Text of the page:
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Estrada returns to form after recovering from early season concussion

After a few shaky weeks to open the season, the Lake Travis defense appears to have rounded back into its traditionally stingy self.

In the seven games since allowing 56 points in a double-overtime win at Cibolo Steele in week 2, the Cavaliers have allowed just 45 points. Of those 45 points, Lake Travis’ starters have allowed just 17.

The Cavaliers resurgence mirrors that of senior Aidan Estrada, who’s finally regaining the form that saw him make 156 tackles in last season’s run to the state championship game.

A frustrating start

Estrada’s senior season got off to a frustrating start. After missing the opener against Judson, he moved from linebacker to Rover and returned to the lineup against Steele. In the week leading up to the game, he developed nosebleeds, and when his helmet slid up while making a play against the Knights, he got kicked in the nose, sparking another bleeding episode.

“When my nose started bleeding, I ran to the sideline, they got it plugged up and I was in on the next play,” Estrada recalled last week.

Based on what Estrada had experienced at school during the week leading up to the game, Lake Travis’ coaches were on the lookout for a recurrence during the game, head coach Hank Carter said.

“We were already on red alert for his nose to bleed,” Carter said. “It had happened the week before in the nurse’s office. He got bumped in the nose [in the game] and I don’t think he thought much of it because of what he’d been dealing with. We didn’t either.”

The Cavaliers’ medical staff got Estrada’s nosebleed stopped and sent him back into the game. He played well, making 10 tackles, including one in the backfield. But it turns out the nosebleed wasn’t the only issue that night. Saturday is a treatment and weight-lifting day for the Cavaliers, and Estrada reported as usual with his teammates. Carter noticed something immediately.

“The thing I remember that Saturday morning was that he looked completely dehydrated,” Carter said. “His face just looked very drawn in. He had played most of the game, and he plays hard. He wasn’t in as good a shape as the other guys because he had missed some much time.”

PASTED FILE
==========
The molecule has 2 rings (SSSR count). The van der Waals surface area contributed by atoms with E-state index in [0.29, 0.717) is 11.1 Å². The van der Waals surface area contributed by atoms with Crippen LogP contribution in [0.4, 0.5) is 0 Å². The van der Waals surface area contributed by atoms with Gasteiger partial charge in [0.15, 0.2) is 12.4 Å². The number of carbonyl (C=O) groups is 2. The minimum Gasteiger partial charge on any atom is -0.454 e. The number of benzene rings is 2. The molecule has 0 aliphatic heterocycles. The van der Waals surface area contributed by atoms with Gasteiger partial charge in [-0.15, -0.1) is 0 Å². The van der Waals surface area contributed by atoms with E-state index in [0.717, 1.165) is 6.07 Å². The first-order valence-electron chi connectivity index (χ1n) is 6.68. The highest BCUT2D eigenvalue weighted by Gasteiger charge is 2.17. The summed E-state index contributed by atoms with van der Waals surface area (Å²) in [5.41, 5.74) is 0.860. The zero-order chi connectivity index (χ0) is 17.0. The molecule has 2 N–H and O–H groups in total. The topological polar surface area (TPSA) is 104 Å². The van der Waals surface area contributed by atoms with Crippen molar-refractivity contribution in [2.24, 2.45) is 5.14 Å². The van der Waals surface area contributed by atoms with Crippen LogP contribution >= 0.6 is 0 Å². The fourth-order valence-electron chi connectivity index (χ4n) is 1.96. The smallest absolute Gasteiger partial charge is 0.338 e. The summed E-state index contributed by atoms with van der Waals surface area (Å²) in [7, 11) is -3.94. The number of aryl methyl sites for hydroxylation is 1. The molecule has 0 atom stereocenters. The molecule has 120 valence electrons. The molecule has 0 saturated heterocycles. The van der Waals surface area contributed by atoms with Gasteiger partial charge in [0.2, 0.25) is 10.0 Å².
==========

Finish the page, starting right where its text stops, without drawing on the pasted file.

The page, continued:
Dehydration seemed reasonable given how much Estrada had played. He felt it, too.

“The next day I felt really out of it,” he said. “We thought I was just dehydrated so I kept practicing.”

By Monday, Estrada still didn’t feel right.

“But after that first practice, I was putting my helmet on and the light, the sound…I told coach it just sounded funny,” he said. “They had me go see the doctor. I did a bunch of tests and they said that I had a concussion.”

‘The injury was weird’

Carter said the focus on the nosebleed and lack of an obvious hit, even in re-watching the game film, masked that symptom.

“The injury was weird,” he said. “We didn’t see it. Most of the time when we have a kid dealing with a concussion, we can go back and see the play. But with him, it was different.”

Estrada missed the next three weeks – wins over Jesuit, Hendrickson and Hays – including practices while he waited for symptoms to subside.

“The waiting was terrible,” Estrada said. “I didn’t show up to a bunch of practices because the doctor didn’t want me around much light or sound. I missed a bunch of school.”

Making up for lost time

Doctors cleared him to resume football activities during the bye week, and now he’s back on the field, working furiously to make up for lost time while he re-learns his new position and convinces himself the next tackle he makes won’t land him on the sidelines.

“I had just started learning an entirely new position when I got hurt,” he said. “When I got back I basically had to start over learning again. I’m trying to learn all that, focus on not hurting myself and focus on getting back in shape. All of that is challenging but I’m working on it.”

If Estrada’s not back to full speed yet, those closest to him haven’t noticed. He’s played in three straight games, getting to the ball and helping disrupt things for opposing offenses.

“I think he’s doing great,” Carter said. “When you look at our team, it’s hard to find a better all-around football player. Athletically, he’s a perfect fit for that position. He’s athletic, strong, quick. He’s a good blitzer. It’s a great spot for him. He’s probably still a little bit gun-shy, but I haven’t seen any evidence of it. He’s flying around.”

He returned to the line-up at his new position on Oct. 7 and made nine tackles against Westlake before the starters left the game leading 49-0. Like the rest of the starters, he played sparingly in wins over Lehman, Leander and Vista Ridge. Estrada continues to learn the intricacies of his new spot, but one thing he’s got down is the importance of staying healthy. He’s still convincing himself to throw his body into the next tackle, and it’s hard to blame him after the early-season concussion.

“I’m also distracted because I also think that ‘I know I have to do this, but how am I going to do that without hurting myself?’” he said. “There are a lot of things that can go wrong with that. You only get one head, so you’ve got to take care of it.”

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Aidan Estrada

Lake Travis linebacker Aidan Estrada returns to form after getting past an early-season concussion.